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As Colorado Prepares To Draw Political Districts And Allocate Tax Dollars, The Census Throws A Wrench Into the Process

A census worker gives a presentation to a small, sparse crowd in Sterling, Colorado's public library.  The PowerPoint Slide behind her reads "Mandated by the Constitution and:" followed by six bullet points about why the census matters.
Adam Rayes
/
KUNC
A census worker gives a presentation to the Logan County complete count committee just days before the coronavirus shut down the state.

Updated Monday, 3/1/2021 at 6:22 p.m.

2020 Census results were supposed to come out in December, as mandated by the Constitution. The Census Bureau recently announced plans to release the first-round of results by April 30. Local and state governments and agencies, businesses, nonprofits and researchers rely on this data to get information, access funds and make big decisions.

Disruptions and accuracy concerns swirled around last year’s count and, for some, those concerns remain. The delay may help the Bureau fix some issues, but will also cause problems for the state’s redistricting plans and tax allocation process, and could affect local efforts like fire recovery.

“I don't think that the population and demographic data that we will be receiving will be as accurate as it has been in the past,” said Jeremiah Barry, managing attorney for Colorado’s Independent Redistricting Commission.

The congressional redistricting commission is made up of 12 Colorado voters chosen by legislative leaders, the state Supreme Court and a random drawing. They're evenly split between Republicans, Democrats and independents. The last six chosen commissioners were announced today. Their first business meeting will be March 15.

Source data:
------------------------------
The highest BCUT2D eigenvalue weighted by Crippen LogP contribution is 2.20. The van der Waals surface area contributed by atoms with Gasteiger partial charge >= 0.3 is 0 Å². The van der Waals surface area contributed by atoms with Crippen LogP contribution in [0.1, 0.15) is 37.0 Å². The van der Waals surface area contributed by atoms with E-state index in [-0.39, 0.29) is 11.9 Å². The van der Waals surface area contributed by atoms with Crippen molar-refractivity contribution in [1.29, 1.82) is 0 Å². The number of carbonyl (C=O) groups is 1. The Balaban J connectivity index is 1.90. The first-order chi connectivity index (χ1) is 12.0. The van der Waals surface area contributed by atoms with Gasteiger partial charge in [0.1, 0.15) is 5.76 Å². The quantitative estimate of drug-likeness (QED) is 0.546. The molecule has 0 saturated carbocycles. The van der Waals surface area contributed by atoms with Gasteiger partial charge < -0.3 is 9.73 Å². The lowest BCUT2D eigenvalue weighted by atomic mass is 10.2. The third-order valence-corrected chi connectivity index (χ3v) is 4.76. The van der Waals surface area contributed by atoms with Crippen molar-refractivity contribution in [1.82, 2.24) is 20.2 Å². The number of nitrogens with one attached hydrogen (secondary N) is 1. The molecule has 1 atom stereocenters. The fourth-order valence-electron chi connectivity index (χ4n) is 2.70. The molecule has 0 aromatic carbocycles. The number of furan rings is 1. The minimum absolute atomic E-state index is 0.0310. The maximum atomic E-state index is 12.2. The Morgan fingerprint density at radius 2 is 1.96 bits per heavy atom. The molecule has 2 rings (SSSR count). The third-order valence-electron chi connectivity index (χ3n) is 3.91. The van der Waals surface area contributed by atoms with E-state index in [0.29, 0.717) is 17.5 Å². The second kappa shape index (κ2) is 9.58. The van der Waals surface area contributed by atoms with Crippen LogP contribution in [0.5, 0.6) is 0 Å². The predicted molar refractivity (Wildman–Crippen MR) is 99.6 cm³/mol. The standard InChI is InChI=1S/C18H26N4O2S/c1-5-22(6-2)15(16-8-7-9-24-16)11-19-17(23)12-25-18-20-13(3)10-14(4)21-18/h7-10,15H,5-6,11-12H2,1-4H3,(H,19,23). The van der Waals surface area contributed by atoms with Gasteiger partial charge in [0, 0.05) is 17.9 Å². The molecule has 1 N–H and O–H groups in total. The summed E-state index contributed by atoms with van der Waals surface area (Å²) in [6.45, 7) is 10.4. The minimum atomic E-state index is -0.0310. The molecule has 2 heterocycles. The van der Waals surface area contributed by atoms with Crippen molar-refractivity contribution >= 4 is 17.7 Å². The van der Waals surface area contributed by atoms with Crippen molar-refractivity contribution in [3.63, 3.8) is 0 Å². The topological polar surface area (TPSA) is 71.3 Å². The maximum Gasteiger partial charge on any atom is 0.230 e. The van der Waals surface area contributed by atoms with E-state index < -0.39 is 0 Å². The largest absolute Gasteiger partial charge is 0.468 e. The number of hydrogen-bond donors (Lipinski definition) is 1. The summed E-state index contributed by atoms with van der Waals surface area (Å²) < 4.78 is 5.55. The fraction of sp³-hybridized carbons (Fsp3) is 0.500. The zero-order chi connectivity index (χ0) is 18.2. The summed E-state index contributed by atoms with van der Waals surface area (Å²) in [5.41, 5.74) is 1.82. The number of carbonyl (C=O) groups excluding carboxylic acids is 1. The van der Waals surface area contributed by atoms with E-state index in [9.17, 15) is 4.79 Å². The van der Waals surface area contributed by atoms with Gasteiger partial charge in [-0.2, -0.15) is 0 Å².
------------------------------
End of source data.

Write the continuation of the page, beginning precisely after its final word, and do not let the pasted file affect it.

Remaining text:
Commissioners are responsible for redrawing the state’s districts after the census results are released. The goal is to ensure the districts are fairly drawn. Barry is on the commission’s non-partisan staff, responsible for helping the commission get through the process.

The commission must deliver plans for the redrawn districts to the state Supreme Court by Sept. 1. A deadline created with the assumption that data would be delivered in a timely manner.

“I am in hopes that the delay will make the data more accurate,” Barry said. “It obviously poses other issues with the timing of when the redistricting is done, but getting accurate data is probably more important at this point than You know, trying to get it faster.”

READ MORE: Colorado Relies On Accurate Census Counts. Some Groups Are Unsure They’ll Get One In 2020

The first results will have national and state-level population counts. Those numbers are primarily used to determine how many seats in the U.S. House of Representatives each state gets. Based on population growth, Colorado has long been expected to gain an extra representative. So, an eighth congressional district will likely have to be created.

The delay of those results until April 30 at the latest isn’t a concern, Barry said. What is concerning is local-level results will come out by Sept. 30, according to the Bureau. Those numbers are part of what the commission needs to draw the districts.